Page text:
Due to a lack of competition for the nations that didn’t make the quarter finals, it was another week to wait until the semi finals when England would face off against New Zealand and Wales would play South Africa. Focusing on today’s game to start, I am sad to write that Wales are out. It was not an overly exciting game if I’m honest – Wales did not seem all that threatening when attacking. I can only think of one time when they put sustained pressure on the South Africa try line - which, in all fairness, did lead to a try – but Wales didn’t seem to have enough about them today to beat South Africa. I did wonder when it was 16 all if they would get the chance to nick it. I thought they had the momentum and they were going forward, but Francois Louw won a turnover penalty for South Africa which allowed the Springboks to not only clear their lines but put Wales on the backfoot. When Wales were on the back foot, they conceded a kick-able penalty – and Hendre Pollard kicked it to perfection, scoring the winning points and consigning Wales to a bronze medal match against the All Blacks.

I say a bronze medal match against the All Blacks because oh my god England beat New Zealand! It still sounds great saying that (feels good to type it as well). This wasn’t a case of England sneaking a win though – England dominated the All Blacks in perhaps the best performance the team have put in under Eddie Jones. People have often said that when you play New Zealand, you must be at your absolute best otherwise they will show you up. On this occasion though, New Zealand were not at their best and England punished them for it. It would be wrong to not mention that not only did England win, but they had two tries disallowed. The first one was fair cop – Tom Curry acted as a dummy runner and was in an offside position, drawing a defender away from where the ball was and leaving a gaping hole in the New Zealand defence – it was certainly poor defending, but Curry was not in a legal place so fair enough. The second try – I’ve read conflicting views from chalking it off was the right decision to it being extremely harsh. I fall on the side of it being harsh. I’m glad I’m not talking about those two tries in the context of an England loss however. England were brilliant and thoroughly deserved their win.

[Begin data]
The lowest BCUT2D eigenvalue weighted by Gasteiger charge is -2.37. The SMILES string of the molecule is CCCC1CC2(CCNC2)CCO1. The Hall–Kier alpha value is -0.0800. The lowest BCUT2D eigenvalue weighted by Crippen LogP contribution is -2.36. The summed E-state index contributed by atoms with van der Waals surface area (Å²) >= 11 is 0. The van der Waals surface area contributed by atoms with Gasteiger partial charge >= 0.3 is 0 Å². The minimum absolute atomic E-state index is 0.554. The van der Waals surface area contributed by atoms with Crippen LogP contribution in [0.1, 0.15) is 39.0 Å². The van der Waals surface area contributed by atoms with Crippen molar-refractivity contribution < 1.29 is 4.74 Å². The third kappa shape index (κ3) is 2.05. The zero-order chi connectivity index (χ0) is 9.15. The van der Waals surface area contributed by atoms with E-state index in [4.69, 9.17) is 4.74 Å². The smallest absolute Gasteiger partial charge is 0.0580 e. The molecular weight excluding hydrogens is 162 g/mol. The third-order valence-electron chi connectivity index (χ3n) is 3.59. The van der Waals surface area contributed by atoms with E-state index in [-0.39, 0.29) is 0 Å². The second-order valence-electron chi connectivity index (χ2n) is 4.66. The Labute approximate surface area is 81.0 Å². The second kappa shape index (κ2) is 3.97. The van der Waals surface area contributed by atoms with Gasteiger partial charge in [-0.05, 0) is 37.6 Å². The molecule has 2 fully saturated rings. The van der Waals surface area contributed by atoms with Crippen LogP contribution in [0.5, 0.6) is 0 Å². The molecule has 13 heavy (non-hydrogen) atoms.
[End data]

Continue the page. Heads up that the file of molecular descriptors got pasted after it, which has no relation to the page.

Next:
And that, in a not so small summary, is what has happened in the World Cup since I last posted a blog about it. Next weekend there will be a bronze medal match between a depleted Wales team and a hurting New Zealand team. I can’t look past the All Blacks for that one, but then I couldn’t look past them for Saturday’s game so…who knows?! There will also be the small matter of the World Cup Final between England v South Africa, a repeat of the 2007 final. The only prediction I feel solid about making is that Mark Cueto’s name is going to be mentioned a lot by the media and on social media in the next week (Cueto had a try ruled out in the 2007 final). My prediction is that England will win, but it will be exceptionally close. I think England by no more than 4 points. What I do know is that I cannot wait. I hoped that England would be here, but I didn’t think it would happen – so now that England have made it…lets jut hope for once that it is not a case of “it is the hope that kills you!”.